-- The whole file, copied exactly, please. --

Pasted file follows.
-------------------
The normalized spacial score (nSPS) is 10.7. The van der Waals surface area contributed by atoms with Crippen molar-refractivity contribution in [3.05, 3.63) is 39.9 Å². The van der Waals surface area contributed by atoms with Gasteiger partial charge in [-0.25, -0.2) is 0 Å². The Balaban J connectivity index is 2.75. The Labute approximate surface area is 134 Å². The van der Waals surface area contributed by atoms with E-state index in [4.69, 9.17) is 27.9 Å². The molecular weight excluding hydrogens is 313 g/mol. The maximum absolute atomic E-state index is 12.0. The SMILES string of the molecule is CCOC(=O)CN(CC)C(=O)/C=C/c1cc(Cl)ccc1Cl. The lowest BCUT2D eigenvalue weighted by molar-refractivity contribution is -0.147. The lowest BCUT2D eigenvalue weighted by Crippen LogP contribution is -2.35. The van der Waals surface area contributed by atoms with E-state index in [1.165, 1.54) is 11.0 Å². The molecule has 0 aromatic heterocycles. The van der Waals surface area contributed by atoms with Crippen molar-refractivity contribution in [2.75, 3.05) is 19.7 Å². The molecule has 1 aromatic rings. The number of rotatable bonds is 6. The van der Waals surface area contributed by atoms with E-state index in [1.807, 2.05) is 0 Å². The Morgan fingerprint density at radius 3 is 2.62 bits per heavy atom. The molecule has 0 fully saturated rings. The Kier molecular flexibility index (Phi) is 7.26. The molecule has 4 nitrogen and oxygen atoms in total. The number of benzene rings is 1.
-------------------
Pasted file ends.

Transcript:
The normalized spacial score (nSPS) is 10.7. The van der Waals surface area contributed by atoms with Crippen molar-refractivity contribution in [3.05, 3.63) is 39.9 Å². The van der Waals surface area contributed by atoms with Gasteiger partial charge in [-0.25, -0.2) is 0 Å². The Balaban J connectivity index is 2.75. The Labute approximate surface area is 134 Å². The van der Waals surface area contributed by atoms with E-state index in [4.69, 9.17) is 27.9 Å². The molecular weight excluding hydrogens is 313 g/mol. The maximum absolute atomic E-state index is 12.0. The SMILES string of the molecule is CCOC(=O)CN(CC)C(=O)/C=C/c1cc(Cl)ccc1Cl. The lowest BCUT2D eigenvalue weighted by molar-refractivity contribution is -0.147. The lowest BCUT2D eigenvalue weighted by Crippen LogP contribution is -2.35. The van der Waals surface area contributed by atoms with E-state index in [1.165, 1.54) is 11.0 Å². The molecule has 0 aromatic heterocycles. The van der Waals surface area contributed by atoms with Crippen molar-refractivity contribution in [2.75, 3.05) is 19.7 Å². The molecule has 1 aromatic rings. The number of rotatable bonds is 6. The van der Waals surface area contributed by atoms with E-state index in [1.807, 2.05) is 0 Å². The Morgan fingerprint density at radius 3 is 2.62 bits per heavy atom. The molecule has 0 fully saturated rings. The Kier molecular flexibility index (Phi) is 7.26. The molecule has 4 nitrogen and oxygen atoms in total. The number of benzene rings is 1.